Recently, many realistic models of structured populations are described through delay equations which involve quantities defined by the solutions of external problems. For instance, the size or survival probability of individuals may be described by ordinary differential equations, and their maturation age may be determined by a nonlinear condition. When treating these complex models with existing continuation approaches in view of analyzing stability and bifurcations, the external quantities are computed from scratch at every continuation step. As a result, the requirements from the computational point of view are often demanding. In this work we propose to improve the overall performance by investigating a suitable numerical treatment of the external problems in order to include the relevant variables into the continuation framework, thus exploiting their values computed at each previous step. We explore and test this internal continuation with prototype problems first. Then we apply it to a representative class of realistic models, demonstrating the superiority of the new approach in terms of computational time for a given accuracy threshold.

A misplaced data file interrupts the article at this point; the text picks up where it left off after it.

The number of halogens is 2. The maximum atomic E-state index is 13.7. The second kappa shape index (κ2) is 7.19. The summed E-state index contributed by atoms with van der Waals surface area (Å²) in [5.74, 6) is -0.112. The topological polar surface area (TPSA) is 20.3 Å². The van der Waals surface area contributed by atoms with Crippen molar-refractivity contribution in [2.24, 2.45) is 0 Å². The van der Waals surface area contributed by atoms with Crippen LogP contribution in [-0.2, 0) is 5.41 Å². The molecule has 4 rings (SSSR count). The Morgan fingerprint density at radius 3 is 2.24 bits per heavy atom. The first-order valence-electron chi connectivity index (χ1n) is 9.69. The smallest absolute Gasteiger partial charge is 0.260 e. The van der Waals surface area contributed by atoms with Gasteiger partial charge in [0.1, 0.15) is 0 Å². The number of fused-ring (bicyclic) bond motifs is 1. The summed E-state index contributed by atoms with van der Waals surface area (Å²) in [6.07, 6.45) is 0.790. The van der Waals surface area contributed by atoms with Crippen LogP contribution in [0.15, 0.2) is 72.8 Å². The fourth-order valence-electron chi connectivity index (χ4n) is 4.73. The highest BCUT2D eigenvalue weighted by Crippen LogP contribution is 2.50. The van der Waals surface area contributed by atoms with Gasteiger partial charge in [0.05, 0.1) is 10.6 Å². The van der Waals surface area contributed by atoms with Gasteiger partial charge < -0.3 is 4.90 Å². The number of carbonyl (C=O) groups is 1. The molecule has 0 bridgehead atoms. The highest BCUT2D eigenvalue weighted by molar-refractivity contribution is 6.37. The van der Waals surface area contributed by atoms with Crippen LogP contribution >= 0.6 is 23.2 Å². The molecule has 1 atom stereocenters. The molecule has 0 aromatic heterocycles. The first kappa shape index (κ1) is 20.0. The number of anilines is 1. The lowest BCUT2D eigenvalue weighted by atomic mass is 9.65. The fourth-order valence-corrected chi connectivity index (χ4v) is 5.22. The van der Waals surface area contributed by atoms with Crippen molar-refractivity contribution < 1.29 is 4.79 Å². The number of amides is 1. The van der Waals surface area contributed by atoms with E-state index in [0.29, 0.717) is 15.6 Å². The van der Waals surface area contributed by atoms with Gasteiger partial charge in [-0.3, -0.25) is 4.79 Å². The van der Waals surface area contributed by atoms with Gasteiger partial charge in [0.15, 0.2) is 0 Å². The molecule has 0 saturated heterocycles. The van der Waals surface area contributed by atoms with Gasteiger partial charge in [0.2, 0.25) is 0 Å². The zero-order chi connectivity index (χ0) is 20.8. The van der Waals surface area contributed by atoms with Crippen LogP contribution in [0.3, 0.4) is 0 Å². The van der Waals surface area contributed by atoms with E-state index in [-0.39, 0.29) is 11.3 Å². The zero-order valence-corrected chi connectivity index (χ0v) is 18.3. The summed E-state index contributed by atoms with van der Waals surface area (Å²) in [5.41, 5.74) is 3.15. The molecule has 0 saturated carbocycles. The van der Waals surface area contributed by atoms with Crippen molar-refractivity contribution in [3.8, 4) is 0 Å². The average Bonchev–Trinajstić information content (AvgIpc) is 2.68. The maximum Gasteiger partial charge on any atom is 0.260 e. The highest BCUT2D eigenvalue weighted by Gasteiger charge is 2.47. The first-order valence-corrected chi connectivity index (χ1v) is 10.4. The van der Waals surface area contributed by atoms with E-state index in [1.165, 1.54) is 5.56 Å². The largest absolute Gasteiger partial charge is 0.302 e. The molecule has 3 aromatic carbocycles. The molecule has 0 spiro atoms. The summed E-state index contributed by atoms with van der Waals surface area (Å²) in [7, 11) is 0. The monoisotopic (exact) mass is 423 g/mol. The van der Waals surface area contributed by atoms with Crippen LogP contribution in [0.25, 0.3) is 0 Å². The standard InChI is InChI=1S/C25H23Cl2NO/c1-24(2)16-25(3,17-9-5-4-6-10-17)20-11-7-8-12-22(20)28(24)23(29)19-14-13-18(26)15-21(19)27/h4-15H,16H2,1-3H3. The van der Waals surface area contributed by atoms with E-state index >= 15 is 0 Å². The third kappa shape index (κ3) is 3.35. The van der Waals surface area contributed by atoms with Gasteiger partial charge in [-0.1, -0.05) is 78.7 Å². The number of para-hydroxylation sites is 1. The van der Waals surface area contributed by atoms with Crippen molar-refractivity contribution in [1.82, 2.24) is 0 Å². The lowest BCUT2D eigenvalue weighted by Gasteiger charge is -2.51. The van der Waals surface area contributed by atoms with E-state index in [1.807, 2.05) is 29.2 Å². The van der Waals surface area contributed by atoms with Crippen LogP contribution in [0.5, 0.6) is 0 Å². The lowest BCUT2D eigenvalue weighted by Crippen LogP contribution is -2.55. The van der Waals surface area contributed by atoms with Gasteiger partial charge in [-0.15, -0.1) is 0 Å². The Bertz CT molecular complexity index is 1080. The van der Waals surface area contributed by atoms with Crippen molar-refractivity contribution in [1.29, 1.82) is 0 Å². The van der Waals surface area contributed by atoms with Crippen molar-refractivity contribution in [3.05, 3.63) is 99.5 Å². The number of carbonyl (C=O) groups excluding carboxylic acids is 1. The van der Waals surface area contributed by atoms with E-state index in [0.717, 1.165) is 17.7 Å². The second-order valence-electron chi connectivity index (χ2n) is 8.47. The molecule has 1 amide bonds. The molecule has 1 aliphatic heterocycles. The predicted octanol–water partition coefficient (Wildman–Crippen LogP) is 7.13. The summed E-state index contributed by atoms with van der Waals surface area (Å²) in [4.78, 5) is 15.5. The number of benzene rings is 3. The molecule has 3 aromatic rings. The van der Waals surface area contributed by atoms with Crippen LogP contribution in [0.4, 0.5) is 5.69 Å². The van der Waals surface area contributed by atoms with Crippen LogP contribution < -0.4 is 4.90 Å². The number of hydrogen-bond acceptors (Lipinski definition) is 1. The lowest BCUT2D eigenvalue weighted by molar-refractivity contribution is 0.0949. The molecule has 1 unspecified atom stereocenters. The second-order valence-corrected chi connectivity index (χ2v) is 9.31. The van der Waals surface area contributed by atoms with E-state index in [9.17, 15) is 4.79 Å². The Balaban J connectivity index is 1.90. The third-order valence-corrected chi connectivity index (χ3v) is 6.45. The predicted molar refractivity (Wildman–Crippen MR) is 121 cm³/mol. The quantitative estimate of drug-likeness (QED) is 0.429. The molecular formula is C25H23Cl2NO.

Citation: Alessia Andò, Dimitri Breda, Francesca Scarabel. Numerical continuation and delay equations: A novel approach for complex models of structured populations. Discrete & Continuous Dynamical Systems - S, 2020, 13 (9) : 2619-2640. doi: 10.3934/dcdss.2020165
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##### References: